Project: Integration of Multi-Modal Reliability in the Assessment of Transport Schemes
Reference: STP 14/6/12
Last update: 04/08/2011 15:26:55
The aim is to characterise statistically the reliability of multi-modal transport networks, and the subjective perception of reliability by travellers (in relation to its objective characteristics).
Algorithms and software will be developed to compute appropriate benchmarking indicators of multi-modal reliability based on available road and rail operational data, and a theoretical framework for the representation of multi-modal reliability in travel demand models, with particular emphasis on its effect on choice of time and mode of travel. Within this framework, the effects of changes in reliability in relation both to experienced delays and to the ex-post costs of induced changes in the activities that individuals can pursue will be evaluated.
Imperial College London
Exhibition Road, London , SW7 2AZ
020 7589 5111
Cost to the Department: £194,595.00
Actual start date: 20 May 2003
Actual completion date: 26 March 2008
Integration of Multi-Modal Reliability in the Assessment of Transport Schemes
Author: Prof. John Polak, Dr Stephane Hess, Xiang Liu & Alexis Michea (Imperial College London)
Publication date: 26/03/2008
Source: Centre for Transport Studies, Imperial College London
Summary of results
- Aim and Objectives: ITeLS aims at sustainable freight distribution. The main objective was to generate generic benefits which can enhance the effectiveness and efficiency of freight transport. In particular the objectives were to analyse and document logistics, transport and management practices involved in the partners' current supply chains. The assessment of vehicle utilisation enables the benchmarking both intra and inter industrial sectors. A further objective considered the implications of public policies on supply chains. Through modelling and simulation, the impact of efficiency improvements, modal shift, policy changes and supply chain management on sustainable supply chain performance were evaluated.
(Note: The first objective was to analyse and document logistics, transport and management practices involved in the partners' current supply chains; inter and intra-sector in the UK, European and global contexts but ITeLS research focus was mainly on the supply chains in the UK due to priorities outlined through the focus group and steering board meetings attended by academic & industrial partners and the advisory panel members. Having said that ITeLS research did include simulation of multi-modal transport in Europe using Campbell Freight as the case study).
The research is based on the principles of systems thinking; i.e. to take a total end to end supply chain perspective in which transport is an integral part. In particular, we study the role of:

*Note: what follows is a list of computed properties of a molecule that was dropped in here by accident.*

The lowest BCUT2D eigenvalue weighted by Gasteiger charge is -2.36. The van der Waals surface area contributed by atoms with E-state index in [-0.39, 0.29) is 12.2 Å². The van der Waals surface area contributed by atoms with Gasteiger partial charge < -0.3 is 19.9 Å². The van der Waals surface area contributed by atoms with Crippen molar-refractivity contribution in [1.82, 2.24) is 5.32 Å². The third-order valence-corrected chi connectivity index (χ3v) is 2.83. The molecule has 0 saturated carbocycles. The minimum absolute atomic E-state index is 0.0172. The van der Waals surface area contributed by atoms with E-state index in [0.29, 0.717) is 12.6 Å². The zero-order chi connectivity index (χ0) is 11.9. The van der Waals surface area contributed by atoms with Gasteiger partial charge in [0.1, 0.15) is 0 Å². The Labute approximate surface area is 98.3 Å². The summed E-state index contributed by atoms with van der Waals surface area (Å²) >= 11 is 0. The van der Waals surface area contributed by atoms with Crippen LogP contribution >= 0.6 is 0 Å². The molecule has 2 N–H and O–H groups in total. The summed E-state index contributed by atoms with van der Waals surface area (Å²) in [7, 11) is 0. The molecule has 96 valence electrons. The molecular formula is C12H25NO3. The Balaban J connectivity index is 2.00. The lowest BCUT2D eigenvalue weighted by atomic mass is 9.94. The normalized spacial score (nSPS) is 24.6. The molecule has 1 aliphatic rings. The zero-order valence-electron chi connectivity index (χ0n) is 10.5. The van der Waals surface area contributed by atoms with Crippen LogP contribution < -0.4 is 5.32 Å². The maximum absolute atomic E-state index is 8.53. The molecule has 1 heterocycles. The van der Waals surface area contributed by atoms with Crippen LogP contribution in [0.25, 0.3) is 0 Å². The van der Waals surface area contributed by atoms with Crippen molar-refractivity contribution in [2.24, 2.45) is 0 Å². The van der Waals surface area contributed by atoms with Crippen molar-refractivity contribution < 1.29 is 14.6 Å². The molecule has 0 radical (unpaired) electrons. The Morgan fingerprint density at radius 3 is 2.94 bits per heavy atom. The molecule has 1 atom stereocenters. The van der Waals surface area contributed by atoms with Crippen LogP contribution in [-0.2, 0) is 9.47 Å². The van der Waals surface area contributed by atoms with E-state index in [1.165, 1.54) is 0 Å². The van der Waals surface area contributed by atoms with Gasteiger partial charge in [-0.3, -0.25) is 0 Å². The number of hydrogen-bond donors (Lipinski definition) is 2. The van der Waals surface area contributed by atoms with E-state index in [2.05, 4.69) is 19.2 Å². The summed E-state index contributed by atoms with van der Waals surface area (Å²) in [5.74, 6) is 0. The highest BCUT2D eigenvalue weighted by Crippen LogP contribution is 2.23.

(a) Lean thinking in aiding the banishment of waste information. Waste information is most evident by the bullwhip effect which is a system induced disturbance that leads to uncertainty for decision makers;
(b) eCommerce in enabling the development of novel supply chain pathways that ensure information transparency such as market demand and inventory levels. A good case in point is Vendor Managed Inventory (VMI) with flexibility in inventory management, the use of demand and inventory information in production planning and shipments in full vehicle loads.
(c) integrated transport management techniques such as Factory Gate Pricing (FGP). This is based on holistic management of the transport network looking to coordinate transport flows through consolidation, matching flows and backhauling.
All of the above have been assessed in terms of their impact on supply chain management vis-à-vis transport operations.
The research is particularly novel as for the first time freight transport and eCommerce are explicitly examined as integral elements of the total supply chain. The project featured a number of mini-projects with the industrial partners, to provide detailed case studies. The research utilised value stream and process activity mapping for documenting and analyzing the integration of transport in supply chains. For re-engineering the supply chains simulation methodology is used.
A version of value stream mapping that considers environmental impacts such as emissions
The most appropriate supply chain performance measures for sustainable distribution such as
emissions per item
Development of Overall Vehicle Effectiveness performance measure (OVE)
Simulation models to evaluate the impact of demand amplification on transport including the
application of ICT developments
Tools to improve the interface between manufacturing and distribution to increase the
efficiency of both domestic and international transport
Different methods for integration of transport in supply chains including VMI and FGP
A cost model was produced and developed into the LEFT2 GB strategic freight mode choice and generation model, which was used to estimate 2010 effects of five scenarios identified by ITeLS.
Alternative strategic tools include the establishment of transport networks, the creation of seamless operations and transport process flows; vendor managed inventory and the collaborative planning and management of transport. The research suggests that these strategies often involve collaboration between customers and suppliers - transport should not be seen as a consumable, but instead as part of the overall service package to the end customer.